There is something special about popping into a store that has been selling the same things for years, decades, and even centuries. The interior design harks back to olden times, and just the thought of all the people who have come into the shop over the previous generations, dressed in the fashion of the times and living a life so different from ours, makes old stores a worthwhile addition to any travel itinerary. And gives you some confidence in the products sold as well. After all, if the product survived progress, wars, modernization — even online shopping — then it can’t be too bad, can it?
Going through the list of shops I have visited over the years of traveling, in no particular order, I realized without intention, that all the shops listed are in Europe. To narrow it down even more, most stores are in London and Paris, giving some kudos to my love for those cities, where history is still alive and well. And to be honest, this is really quite handy, as you can not just search out one store next time you find yourself in London and Paris, but several.
Please note that, while the foundation dates of the stores mentioned below are correct, whether they are all indeed the oldest examples of their individual genre, is at times questionable. Just like many cities around the world claim to be the oldest and longest settled, there are many shops that make claims that might just contradict others. The fact remains, these are beautiful and very old stores well worth visiting for a shopping experience coupled with a bit of time travel.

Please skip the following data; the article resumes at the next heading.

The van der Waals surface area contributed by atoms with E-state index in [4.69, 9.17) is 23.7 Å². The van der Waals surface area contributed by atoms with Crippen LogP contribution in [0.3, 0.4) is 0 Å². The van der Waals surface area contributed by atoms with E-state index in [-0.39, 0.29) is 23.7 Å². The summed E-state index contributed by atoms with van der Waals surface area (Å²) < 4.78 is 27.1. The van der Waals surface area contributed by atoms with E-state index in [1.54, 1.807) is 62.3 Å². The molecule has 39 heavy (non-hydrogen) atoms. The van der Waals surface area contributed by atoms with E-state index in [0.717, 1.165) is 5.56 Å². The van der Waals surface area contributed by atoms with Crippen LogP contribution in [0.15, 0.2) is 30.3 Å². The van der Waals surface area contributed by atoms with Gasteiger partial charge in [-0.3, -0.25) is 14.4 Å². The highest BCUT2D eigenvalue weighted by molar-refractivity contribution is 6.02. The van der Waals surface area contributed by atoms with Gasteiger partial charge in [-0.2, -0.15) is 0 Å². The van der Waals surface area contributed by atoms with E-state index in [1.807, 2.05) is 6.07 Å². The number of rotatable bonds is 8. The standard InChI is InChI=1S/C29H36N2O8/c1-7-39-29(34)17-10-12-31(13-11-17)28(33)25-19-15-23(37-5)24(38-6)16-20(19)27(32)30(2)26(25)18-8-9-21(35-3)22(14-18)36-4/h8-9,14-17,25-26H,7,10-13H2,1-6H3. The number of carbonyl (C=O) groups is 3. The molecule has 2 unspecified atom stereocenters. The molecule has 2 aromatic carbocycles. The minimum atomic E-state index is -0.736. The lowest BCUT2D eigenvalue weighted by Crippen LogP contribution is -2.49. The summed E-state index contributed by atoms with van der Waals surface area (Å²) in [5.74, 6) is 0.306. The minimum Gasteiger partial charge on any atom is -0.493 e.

1. Le Bon Marche, Paris, France
Hands down my favorite department store of all time, Le Bon Marche on Rive Gauche in Paris, is also the oldest department store in the world. Opened in 1852 by Aristide and Marguerite Boucicaut, it pioneered a way of shopping that was until then unheard of: a one-stop multi-story shop, where you could get pretty much everything you would normally have had to travel across Paris to get.
The store is beautifully designed inside and out and puts on a show regularly when its iconic escalators get dressed up for Christmas and other special occasions. Ever so photogenic, the store also sells utterly desirable items. Ironically called “The Bargain,” it sells luxury goods from high-end fashion to beautiful kitchen wares, from perfect gifts to gorgeous jewelry, and at Christmas, the most unusual Christmas Tree baubles. This is where you can spend a fortune in no time. Add to that the superb food hall, to be locked into the store overnight, or make that for a week, would be a delight.
Pro Tip: Go to the top floor, the shoe department, under the beautiful stained-glass roof. And bring a camera!
2. Livraria Bertrand, Lisbon, Portugal